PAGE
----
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BOOKS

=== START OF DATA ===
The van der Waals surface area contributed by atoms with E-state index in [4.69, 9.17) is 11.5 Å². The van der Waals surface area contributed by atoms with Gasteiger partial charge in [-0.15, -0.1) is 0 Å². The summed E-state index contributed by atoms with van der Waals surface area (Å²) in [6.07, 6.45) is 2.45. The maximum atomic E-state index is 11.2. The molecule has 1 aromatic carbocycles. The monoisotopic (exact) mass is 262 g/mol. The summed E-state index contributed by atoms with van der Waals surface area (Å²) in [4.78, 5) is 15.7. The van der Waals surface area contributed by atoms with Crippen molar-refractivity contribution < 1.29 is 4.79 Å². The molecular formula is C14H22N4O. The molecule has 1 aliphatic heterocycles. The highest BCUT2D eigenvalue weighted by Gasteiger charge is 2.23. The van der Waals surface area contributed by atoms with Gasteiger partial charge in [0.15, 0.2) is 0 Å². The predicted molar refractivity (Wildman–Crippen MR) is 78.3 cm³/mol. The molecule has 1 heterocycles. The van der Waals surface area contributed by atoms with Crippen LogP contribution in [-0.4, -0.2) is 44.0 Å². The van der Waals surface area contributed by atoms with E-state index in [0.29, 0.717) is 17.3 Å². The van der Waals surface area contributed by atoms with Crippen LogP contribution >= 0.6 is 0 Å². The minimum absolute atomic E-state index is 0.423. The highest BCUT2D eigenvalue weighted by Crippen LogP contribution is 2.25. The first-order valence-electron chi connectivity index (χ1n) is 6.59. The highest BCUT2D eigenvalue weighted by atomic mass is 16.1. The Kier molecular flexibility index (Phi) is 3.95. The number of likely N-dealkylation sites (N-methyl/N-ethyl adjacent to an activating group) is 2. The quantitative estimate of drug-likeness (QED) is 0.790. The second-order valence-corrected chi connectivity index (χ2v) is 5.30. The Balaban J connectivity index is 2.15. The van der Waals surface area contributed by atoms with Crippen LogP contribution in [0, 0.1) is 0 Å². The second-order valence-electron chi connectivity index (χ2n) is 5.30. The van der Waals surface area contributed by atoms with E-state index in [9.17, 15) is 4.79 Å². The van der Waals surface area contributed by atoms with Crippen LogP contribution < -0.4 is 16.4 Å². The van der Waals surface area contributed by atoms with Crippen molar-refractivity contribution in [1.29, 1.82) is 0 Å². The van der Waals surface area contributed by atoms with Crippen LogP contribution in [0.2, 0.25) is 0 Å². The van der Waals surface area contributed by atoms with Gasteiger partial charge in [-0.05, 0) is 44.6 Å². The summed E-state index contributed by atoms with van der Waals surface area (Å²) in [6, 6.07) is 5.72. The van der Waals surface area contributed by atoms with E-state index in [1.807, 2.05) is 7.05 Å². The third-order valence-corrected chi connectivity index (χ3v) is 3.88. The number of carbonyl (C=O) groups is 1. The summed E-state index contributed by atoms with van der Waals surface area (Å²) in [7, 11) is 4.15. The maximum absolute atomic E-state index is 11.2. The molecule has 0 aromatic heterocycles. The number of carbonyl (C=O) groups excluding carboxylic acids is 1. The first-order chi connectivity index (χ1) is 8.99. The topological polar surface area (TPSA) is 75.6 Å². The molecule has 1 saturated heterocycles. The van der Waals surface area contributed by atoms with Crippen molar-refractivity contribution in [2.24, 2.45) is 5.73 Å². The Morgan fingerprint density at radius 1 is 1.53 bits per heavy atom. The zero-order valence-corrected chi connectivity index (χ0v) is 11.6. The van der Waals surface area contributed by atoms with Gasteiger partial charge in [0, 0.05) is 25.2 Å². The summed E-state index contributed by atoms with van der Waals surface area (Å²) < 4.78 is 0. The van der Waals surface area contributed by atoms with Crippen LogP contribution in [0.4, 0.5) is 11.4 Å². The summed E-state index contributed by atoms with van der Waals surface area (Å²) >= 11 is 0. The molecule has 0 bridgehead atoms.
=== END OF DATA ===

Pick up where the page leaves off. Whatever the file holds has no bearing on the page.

Looking aft through the cabins of the America's Cup challenger Galatea. Salt-Wa.ter Palaces by Maldwin Drumhis guests. Having been aboard the great mond, mtrod. Earl Mountbatten (New yachts of a vanished era himself he knows how to make us feel at home aboard and York, Viking Press, 1980, 140 pp., 70 illus., $16.95). his careful commentary on the spl~ndid C~ack your sheets and stand by for a photographs of ships, decks and interiors gives one a sense of truly being on the glonous romp through the history of great y~chts and notable yachtsmen! We begin scene. Considerable scholarship went into the work. We learn accurately the cost of with Charles II and his courtiers enjoying their oyst:rs in "a brave gale of wind," outfitting a Stuart yacht (especially the a?d end with. the 816-ton steam yach~A-'.arlarge, and to the author's mind justified c1s~~s, lost m World War II retnevmg cost of the huge flags they flew) or sailing a Bnt1s? troops from the beaches of late Victorian schooner, but this learning is Dunkirk. In between we join the founding never obtrusive. of the Royal Yacht Squadron, sail in Mr. Drummond's credentials are forsquare-rigged yachts that went to the Arcmidable: chairman of the technical comtic or aroun.d Cape Ho~n, and revel in the mittee that built England's great sail training schooner Sir Winston Churchill exuberant lifestyle earned to sea by such noble characters as Lieutenant William member of the committee that saved th~ Henn'. R,N (ret._), ~ho challenged for the iro~ steamer Great Britain for history, past chalfman of the Sail Training Association Amenca s.Cup m his narrow-gutted cutter Galatea with Mrs. Henn, a pet monkey, a and author of the widely reprinted Tall cat, a dog and other domesticated wildlife Ships. Currently he serves as chairman of in crew. the Maritime Trust of Great Britain and Hon. Editor of the Royal Cruising Club Maldwin Drummond is the ideal companion for such a broad reach through the Journal. last 300 years of going to sea in style and A zest for life and bent for service irradiate this joyful book. It is also full of for fun. He is himself a notable sailor, having taken his own boats (rather oddly namsurprises, from vignettes of Midwestern American canoing in the last century to ed Gang Warily) around Scandinavia to John MacGregor's habit of carrying his the borders of Russia, and sailed with Rob Roy into his lodging place when he others in the Mediterranean, the Caribcame in after a deepwater passage with his bean, along the rock-bound coasts of long-suffering dog, for a quiet night Maine and through the softer scenes of ashore. As the late Admiral of the Fleet Long Island Sound; he has gone with his wife to hunt strange plants under sail in the Earl Mountbatten observes in his introduction: " ... to the owner, even the vicinity of Cape Horn. And he is a born host, with the good smallest yacht can be a 'salt-water host's knack of knowing what will interest palace.'" PS